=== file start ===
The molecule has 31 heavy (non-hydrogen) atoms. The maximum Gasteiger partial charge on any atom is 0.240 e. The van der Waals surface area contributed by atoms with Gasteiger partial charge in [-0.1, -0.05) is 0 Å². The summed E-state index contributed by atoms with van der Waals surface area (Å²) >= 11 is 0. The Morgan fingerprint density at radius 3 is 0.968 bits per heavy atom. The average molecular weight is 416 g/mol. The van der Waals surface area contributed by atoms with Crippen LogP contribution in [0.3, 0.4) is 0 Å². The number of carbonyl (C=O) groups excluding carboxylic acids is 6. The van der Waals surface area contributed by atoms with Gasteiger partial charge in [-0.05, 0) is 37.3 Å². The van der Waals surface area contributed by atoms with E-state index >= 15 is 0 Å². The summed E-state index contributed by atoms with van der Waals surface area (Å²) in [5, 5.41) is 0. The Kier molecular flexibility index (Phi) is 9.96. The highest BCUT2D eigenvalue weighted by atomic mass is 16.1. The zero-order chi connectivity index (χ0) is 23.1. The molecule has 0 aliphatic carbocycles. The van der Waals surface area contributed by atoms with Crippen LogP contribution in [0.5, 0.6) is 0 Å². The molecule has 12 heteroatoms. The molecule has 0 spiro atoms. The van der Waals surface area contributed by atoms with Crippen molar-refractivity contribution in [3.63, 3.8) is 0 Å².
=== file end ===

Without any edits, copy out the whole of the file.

The molecule has 31 heavy (non-hydrogen) atoms. The maximum Gasteiger partial charge on any atom is 0.240 e. The van der Waals surface area contributed by atoms with Gasteiger partial charge in [-0.1, -0.05) is 0 Å². The summed E-state index contributed by atoms with van der Waals surface area (Å²) >= 11 is 0. The Morgan fingerprint density at radius 3 is 0.968 bits per heavy atom. The average molecular weight is 416 g/mol. The van der Waals surface area contributed by atoms with Crippen LogP contribution in [0.3, 0.4) is 0 Å². The number of carbonyl (C=O) groups excluding carboxylic acids is 6. The van der Waals surface area contributed by atoms with Gasteiger partial charge in [-0.05, 0) is 37.3 Å². The van der Waals surface area contributed by atoms with E-state index >= 15 is 0 Å². The summed E-state index contributed by atoms with van der Waals surface area (Å²) in [5, 5.41) is 0. The Kier molecular flexibility index (Phi) is 9.96. The highest BCUT2D eigenvalue weighted by atomic mass is 16.1. The zero-order chi connectivity index (χ0) is 23.1. The molecule has 0 aliphatic carbocycles. The van der Waals surface area contributed by atoms with Crippen LogP contribution in [0.5, 0.6) is 0 Å². The molecule has 12 heteroatoms. The molecule has 0 spiro atoms. The van der Waals surface area contributed by atoms with Crippen molar-refractivity contribution in [3.63, 3.8) is 0 Å².